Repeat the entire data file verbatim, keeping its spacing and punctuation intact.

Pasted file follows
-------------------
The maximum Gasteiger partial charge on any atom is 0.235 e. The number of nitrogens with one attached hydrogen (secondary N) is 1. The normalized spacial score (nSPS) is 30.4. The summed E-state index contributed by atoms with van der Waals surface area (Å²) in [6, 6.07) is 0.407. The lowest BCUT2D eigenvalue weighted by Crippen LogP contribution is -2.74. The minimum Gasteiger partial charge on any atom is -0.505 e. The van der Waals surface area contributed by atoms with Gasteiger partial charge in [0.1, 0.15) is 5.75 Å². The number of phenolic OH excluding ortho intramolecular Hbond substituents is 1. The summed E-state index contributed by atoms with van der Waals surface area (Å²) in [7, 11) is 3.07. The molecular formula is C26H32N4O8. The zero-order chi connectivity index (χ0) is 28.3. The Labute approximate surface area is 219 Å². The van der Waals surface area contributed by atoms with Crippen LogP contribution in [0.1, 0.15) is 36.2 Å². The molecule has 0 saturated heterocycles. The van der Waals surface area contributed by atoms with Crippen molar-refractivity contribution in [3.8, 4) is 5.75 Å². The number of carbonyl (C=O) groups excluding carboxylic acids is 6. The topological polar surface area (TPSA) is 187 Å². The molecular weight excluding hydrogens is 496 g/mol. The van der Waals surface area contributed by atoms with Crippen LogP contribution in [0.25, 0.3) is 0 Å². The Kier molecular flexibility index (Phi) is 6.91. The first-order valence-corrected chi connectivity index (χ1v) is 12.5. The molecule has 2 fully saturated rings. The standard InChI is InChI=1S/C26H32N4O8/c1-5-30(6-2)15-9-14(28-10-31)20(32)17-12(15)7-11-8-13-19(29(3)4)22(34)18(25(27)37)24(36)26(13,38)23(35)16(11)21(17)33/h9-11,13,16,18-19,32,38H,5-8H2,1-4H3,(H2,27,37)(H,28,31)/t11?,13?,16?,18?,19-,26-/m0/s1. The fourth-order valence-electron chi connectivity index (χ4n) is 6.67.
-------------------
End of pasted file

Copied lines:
The maximum Gasteiger partial charge on any atom is 0.235 e. The number of nitrogens with one attached hydrogen (secondary N) is 1. The normalized spacial score (nSPS) is 30.4. The summed E-state index contributed by atoms with van der Waals surface area (Å²) in [6, 6.07) is 0.407. The lowest BCUT2D eigenvalue weighted by Crippen LogP contribution is -2.74. The minimum Gasteiger partial charge on any atom is -0.505 e. The van der Waals surface area contributed by atoms with Gasteiger partial charge in [0.1, 0.15) is 5.75 Å². The number of phenolic OH excluding ortho intramolecular Hbond substituents is 1. The summed E-state index contributed by atoms with van der Waals surface area (Å²) in [7, 11) is 3.07. The molecular formula is C26H32N4O8. The zero-order chi connectivity index (χ0) is 28.3. The Labute approximate surface area is 219 Å². The van der Waals surface area contributed by atoms with Crippen LogP contribution in [0.1, 0.15) is 36.2 Å². The molecule has 0 saturated heterocycles. The van der Waals surface area contributed by atoms with Crippen molar-refractivity contribution in [3.8, 4) is 5.75 Å². The number of carbonyl (C=O) groups excluding carboxylic acids is 6. The topological polar surface area (TPSA) is 187 Å². The molecular weight excluding hydrogens is 496 g/mol. The van der Waals surface area contributed by atoms with Crippen LogP contribution in [0.25, 0.3) is 0 Å². The Kier molecular flexibility index (Phi) is 6.91. The first-order valence-corrected chi connectivity index (χ1v) is 12.5. The molecule has 2 fully saturated rings. The standard InChI is InChI=1S/C26H32N4O8/c1-5-30(6-2)15-9-14(28-10-31)20(32)17-12(15)7-11-8-13-19(29(3)4)22(34)18(25(27)37)24(36)26(13,38)23(35)16(11)21(17)33/h9-11,13,16,18-19,32,38H,5-8H2,1-4H3,(H2,27,37)(H,28,31)/t11?,13?,16?,18?,19-,26-/m0/s1. The fourth-order valence-electron chi connectivity index (χ4n) is 6.67.